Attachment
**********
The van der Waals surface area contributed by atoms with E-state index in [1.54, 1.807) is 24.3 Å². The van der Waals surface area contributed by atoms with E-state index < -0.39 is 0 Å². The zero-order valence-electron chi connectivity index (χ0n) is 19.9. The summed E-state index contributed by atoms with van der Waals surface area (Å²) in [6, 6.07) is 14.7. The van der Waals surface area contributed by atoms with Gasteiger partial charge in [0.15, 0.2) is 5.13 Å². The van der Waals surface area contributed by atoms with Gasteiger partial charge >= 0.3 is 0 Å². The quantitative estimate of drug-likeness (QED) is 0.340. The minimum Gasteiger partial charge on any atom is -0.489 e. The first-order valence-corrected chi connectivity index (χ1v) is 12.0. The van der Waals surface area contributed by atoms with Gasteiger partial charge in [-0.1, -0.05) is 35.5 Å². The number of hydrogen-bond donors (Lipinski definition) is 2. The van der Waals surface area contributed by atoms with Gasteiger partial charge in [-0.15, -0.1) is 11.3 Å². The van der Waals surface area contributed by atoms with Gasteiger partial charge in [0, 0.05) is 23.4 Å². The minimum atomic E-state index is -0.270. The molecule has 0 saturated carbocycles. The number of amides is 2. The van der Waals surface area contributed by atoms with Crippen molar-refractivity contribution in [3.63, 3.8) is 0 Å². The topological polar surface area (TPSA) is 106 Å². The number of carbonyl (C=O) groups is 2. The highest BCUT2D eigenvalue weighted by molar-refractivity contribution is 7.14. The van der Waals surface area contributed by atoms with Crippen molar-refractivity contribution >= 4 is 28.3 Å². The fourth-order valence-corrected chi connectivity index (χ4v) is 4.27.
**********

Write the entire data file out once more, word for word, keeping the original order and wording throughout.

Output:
The van der Waals surface area contributed by atoms with E-state index in [1.54, 1.807) is 24.3 Å². The van der Waals surface area contributed by atoms with E-state index < -0.39 is 0 Å². The zero-order valence-electron chi connectivity index (χ0n) is 19.9. The summed E-state index contributed by atoms with van der Waals surface area (Å²) in [6, 6.07) is 14.7. The van der Waals surface area contributed by atoms with Gasteiger partial charge in [0.15, 0.2) is 5.13 Å². The van der Waals surface area contributed by atoms with Gasteiger partial charge >= 0.3 is 0 Å². The quantitative estimate of drug-likeness (QED) is 0.340. The minimum Gasteiger partial charge on any atom is -0.489 e. The first-order valence-corrected chi connectivity index (χ1v) is 12.0. The van der Waals surface area contributed by atoms with Gasteiger partial charge in [-0.1, -0.05) is 35.5 Å². The number of hydrogen-bond donors (Lipinski definition) is 2. The van der Waals surface area contributed by atoms with Gasteiger partial charge in [-0.15, -0.1) is 11.3 Å². The van der Waals surface area contributed by atoms with Gasteiger partial charge in [0, 0.05) is 23.4 Å². The minimum atomic E-state index is -0.270. The molecule has 0 saturated carbocycles. The number of amides is 2. The van der Waals surface area contributed by atoms with Crippen molar-refractivity contribution in [3.63, 3.8) is 0 Å². The topological polar surface area (TPSA) is 106 Å². The number of carbonyl (C=O) groups is 2. The highest BCUT2D eigenvalue weighted by molar-refractivity contribution is 7.14. The van der Waals surface area contributed by atoms with Crippen molar-refractivity contribution >= 4 is 28.3 Å². The fourth-order valence-corrected chi connectivity index (χ4v) is 4.27.